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HomeBrexit WatchWhy most of the UK’s fish should be landed in the UK

Why most of the UK’s fish should be landed in the UK


WHEN I watched the fishing debate televised from the House of Commons last Tuesday for the Second Reading of the Fisheries Bill, I was delighted to see many backbench MPs contributing and I was impressed by the level of knowledge shown, except the SNP Fisheries spokesperson who was out of her depth trying to defend the indefensible. The knowledge is the result of more than three decades of intense work, and more recently from such blogs as The Conservative Woman, which has given the subject of fisheries prominence.

The Bill in itself is not bad, preparing for January 1, 2021. Of course we don’t know the outcome of the continuing EU/UK negotiations, but at least the groundwork is being prepared, and it was encouraging to witness constructive opposition coming from Labour.

For me, there was one disappointment within all the good of the Bill. That was Labour’s amendment, clause 18, which had passed through the House of Lords. The amendment was to ensure that two-thirds of resource caught in UK waters should be landed in UK. Shadow Environment Secretary Luke Pollard said: ‘Britain should benefit from that fish in terms of jobs and trade. I want to back our British ports to create more jobs and land more fish in Britain.’

Environment Secretary George Eustice MP, who is quietly getting on with doing a good job, said: ‘We owe it to our fishermen and coastal communities to help them to benefit further from the fish caught and landed in UK waters as we take back control. We will therefore seek to overturn clause 18, which is unnecessary in light of the national benefit objective already set out in clause 1 and which reduces the flexibility we currently have in using licence conditions to implement an economic link.’ The clause was overturned.

I hope this matter is sorted out during the next committee stage, starting this week, as an economic link must be established, because the Secretary of State continued: ‘It is important that we do not inadvertently deny fishermen the ability to sell their fish at the best possible price by requiring them to land everything in the UK.’

This has been my worry for a considerable time. Fishermen are the custodians, not the owners, of the resource which by international law belongs to the nation – the British people – and there is an obligation to use the resource to benefit as many as possible, to bring life back into coastal communities. That is not going to happen if the resource is landed and processed elsewhere.

I appreciate there will be those in the fishing industry who never want any control over where to land the catch, because they can make more profit by being free of such an obligation.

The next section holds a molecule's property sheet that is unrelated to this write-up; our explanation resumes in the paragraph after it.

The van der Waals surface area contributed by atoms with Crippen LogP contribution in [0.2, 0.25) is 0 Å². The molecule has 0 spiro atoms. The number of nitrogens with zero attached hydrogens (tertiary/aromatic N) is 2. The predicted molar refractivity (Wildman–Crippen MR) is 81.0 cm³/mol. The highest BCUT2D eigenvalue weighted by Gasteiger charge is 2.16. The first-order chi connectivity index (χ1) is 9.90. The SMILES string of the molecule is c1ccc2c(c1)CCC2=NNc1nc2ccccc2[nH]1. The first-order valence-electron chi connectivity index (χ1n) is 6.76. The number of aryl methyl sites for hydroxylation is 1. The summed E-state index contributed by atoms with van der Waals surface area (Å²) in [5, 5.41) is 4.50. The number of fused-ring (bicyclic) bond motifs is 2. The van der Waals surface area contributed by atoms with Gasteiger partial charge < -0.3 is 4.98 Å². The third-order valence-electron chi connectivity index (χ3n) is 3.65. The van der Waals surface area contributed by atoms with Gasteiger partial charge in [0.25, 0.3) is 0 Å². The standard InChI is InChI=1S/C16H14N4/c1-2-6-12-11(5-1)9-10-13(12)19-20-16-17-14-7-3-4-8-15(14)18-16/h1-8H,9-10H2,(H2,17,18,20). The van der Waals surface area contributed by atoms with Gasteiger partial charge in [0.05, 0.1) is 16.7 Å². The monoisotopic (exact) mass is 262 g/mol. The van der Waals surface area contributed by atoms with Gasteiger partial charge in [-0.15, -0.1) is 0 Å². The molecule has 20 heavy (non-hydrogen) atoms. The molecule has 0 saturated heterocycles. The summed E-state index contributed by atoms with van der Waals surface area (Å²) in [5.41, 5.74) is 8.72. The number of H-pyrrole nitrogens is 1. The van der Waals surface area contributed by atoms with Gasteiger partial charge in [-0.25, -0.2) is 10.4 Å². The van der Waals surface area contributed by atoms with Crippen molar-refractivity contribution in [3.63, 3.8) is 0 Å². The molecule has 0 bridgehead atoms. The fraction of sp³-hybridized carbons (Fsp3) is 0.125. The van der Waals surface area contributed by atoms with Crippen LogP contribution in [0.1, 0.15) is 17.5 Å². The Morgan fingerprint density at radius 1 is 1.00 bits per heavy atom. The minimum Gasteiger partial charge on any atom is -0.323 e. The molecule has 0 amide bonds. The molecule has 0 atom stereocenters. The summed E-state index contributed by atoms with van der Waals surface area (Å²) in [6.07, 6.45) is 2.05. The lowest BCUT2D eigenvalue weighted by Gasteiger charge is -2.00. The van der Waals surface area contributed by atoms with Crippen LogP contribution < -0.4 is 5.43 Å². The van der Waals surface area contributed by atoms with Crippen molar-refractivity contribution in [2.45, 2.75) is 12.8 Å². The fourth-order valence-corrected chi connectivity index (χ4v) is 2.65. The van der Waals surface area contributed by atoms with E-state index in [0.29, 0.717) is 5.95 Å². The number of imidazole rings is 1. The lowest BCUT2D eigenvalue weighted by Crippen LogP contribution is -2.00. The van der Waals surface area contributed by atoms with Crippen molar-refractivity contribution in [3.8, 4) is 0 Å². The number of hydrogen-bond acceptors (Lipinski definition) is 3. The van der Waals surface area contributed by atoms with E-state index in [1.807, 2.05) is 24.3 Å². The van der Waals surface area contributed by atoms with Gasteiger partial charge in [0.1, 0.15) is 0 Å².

You have to look back at the direction and progress over the last 30 or so years of campaigning to get out of the Common Fisheries Policy (CFP). It has all been about the nation’s resource which was given away as part of the membership joining rules of the then EEC, now EU, instigated mainly by the cherry-picking of the French, through Regulation 2141/70 of October 20, 1970. This created the principle of equal access, where our people’s resource had to be handed to the EU for all EU members to have an equal slice.

As the campaign developed, especially during John Major’s time as Prime Minister,  certain sectors of the fishing industry became totally and bitterly opposed to the UK leaving the CFP and taking  back national control of our nation’s two fishing zones, viz our territorial waters out to 12 nautical miles, and our Exclusive Economic Zone of 12 nautical miles out to 200, or the median line where two nations are less than 400 nautical miles apart.

The industry was split, with those opposed to leaving the CFP supported by successive Governments, which argued that it was best to stay in and reform it from within, and that it was nonsense to campaign to leave the CFP as it would never happen. On the other side were the smaller guys, not in stature, but vessel size and wealth, the family-run businesses, who supported the Save Britain’s Fish campaign (SBF) and the Fishermen’s Association Ltd, a trade organisation whose main purpose was to support the objectives of SBF.

It was the SBF campaign that brought in the coastal communities equation. The reason was that if you are an inland local authority, your land area is 360 degrees around, whereas a coastal authority usually has only 180 degrees, so if you don’t use the resource from the other 180 degrees – the sea – you are going to be disadvantaged.

I admit such a two-thirds landing clause would initially cause inconvenience and less profit, but there is no advantage to the coastal community if the resource never sees the UK and goes elsewhere, all to make a few individuals wealthier.

Often in the comment section the challenge goes out as to what are the advantages of leaving the EU. The answer for fisheries is that control of the living marine resource, which was given away in order to be a member of the EU, is returned now that the UK is no longer a member. This should benefit mainly the coastal communities, whose present decline can be linked directly to the CFP, and the very reason why the EU want the UK as a non-member (third country status) to continue obeying the CFP rules.

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John Ashworth
John Ashworth
John Ashworth has worked all his life in the Fishing Industry, as a gear designer and manufacturer. He spent 20 years working on fishing vessels around the world, and promoted environmental issues, He led the Save Britain's Fish campaign through the nineties and early twenties and is now part of Fishing for Leave.

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